Next was to paint the water stains. I diluted brown food coloring in gin and dabbed some on my finger tips. I lightly patted the fondant in several areas. This looked more organic than using a paper towel (which just left a uniform imprint). If I had a natural sponge I would have used that instead. For the blood drops, I diluted red and brown food coloring in gin. A loaded paintbrush of that stuff helped drip and splash some gore. If you haven't seen anything about Dragon Age ... well ... there's a ridiculous amount of blood in it. And here was an incidental FAIL. I spilled some of the "blood" on to my table and it instantly stained it. Be very careful, folks. My husband would've killed me if I got it on the new kitchen tile! Now our table has a light pink blob forever commemorating these cakes.

Next up was attaching the letters to the fondant. Here I used a paintbrush and some piping gel. This went ... okay ... it was pretty sticky so it took a good while to get everything in place. It was nice to paint the gel over the letters to give it some shine. I didn't know royal icing dried so dull. Some people say they add glycerin or corn syrup to it to prevent this. I also tried attaching the emblem but that turned out to be one massive FAIL. They crumbled, and it was too complicated to reconstruct the image. I ended up tracing it on to the fondant with wax paper and a toothpick so I could redraw it with royal icing later.

Next came the icing. Making chocolate buttercream was a great WIN. It was easy to work with and super yummy. I made one batch of that as well as a batch of regular buttercream. Both went into Tupperware and were refrigerated.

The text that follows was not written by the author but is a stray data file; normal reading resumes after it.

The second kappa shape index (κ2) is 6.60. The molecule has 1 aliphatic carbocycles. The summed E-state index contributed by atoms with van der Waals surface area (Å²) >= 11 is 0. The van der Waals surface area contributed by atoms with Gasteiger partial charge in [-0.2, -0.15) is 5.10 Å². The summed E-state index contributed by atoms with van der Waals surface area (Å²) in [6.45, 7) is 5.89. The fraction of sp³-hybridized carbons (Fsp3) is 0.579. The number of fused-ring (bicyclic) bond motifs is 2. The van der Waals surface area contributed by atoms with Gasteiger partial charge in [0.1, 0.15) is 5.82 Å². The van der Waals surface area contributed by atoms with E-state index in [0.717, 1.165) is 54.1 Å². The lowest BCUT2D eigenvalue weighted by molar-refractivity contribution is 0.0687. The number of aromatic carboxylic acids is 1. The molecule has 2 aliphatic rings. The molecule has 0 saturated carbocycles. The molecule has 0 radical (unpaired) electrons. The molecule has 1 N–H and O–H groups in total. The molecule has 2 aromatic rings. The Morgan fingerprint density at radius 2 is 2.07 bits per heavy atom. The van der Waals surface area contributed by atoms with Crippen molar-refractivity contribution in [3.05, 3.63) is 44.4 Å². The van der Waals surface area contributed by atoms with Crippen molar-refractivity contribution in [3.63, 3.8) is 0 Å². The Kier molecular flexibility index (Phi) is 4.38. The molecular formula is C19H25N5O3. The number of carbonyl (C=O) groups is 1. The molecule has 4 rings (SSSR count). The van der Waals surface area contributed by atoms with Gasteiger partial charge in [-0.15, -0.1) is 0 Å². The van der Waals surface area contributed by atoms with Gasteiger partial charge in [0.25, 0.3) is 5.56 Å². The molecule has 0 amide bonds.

Sunday was busy busy. I leveled, torted, and filled the cakes.

That picture shows how much air was in those cakes. Next time I want to try something much denser. I trimmed the sides by laying a ruler on top and cutting along the edge with a serrated knife.

After letting the buttercreams get to room temperature, I put on a coat of chocolate on to the vanilla cake and a coat of regular on the red velvet cake. The chocolate went on nice and thick so I didn't need a second coat.

I love my steel scraper. It looks like a spackling tool. It's heavy and sharp ... it got the sides of my cake pretty smooth. If I were so inclined, the sides could have been absolutely smooth (but I got lazy). I highly recommend purchasing a quality version of this instrument.

The red velvet cake had so many crumbs showing, it was almost pretty! I let the first coat firm up in the refrigerator before adding a final coat. WIN! The final coat covered it very well. My husband couldn't see any red crumbs. Unfortunately that ate up most of the icing, so there wasn't as much left to decorate with. There was plenty of chocolate to get 2 borders of shells and some swirly thingies on the side. The regular buttercream had to settle for 1 border of shells and some swirlies on top and the sides.

In an earlier post I complained about not having a tilting lazy Susan. To compensate, I rolled a towel and shoved it under one side of my cake board. Good enough for a WIN!

By Sunday evening my cakes were happily resting in 12" x 12" boxes in my refrigerator. The next day my husband and I carefully delivered them into the fridge at work (luckily they were just cleaned out last Friday, otherwise they'd never fit). I waited until 4:00 to unveil them so everyone could take a break from fixing bugs.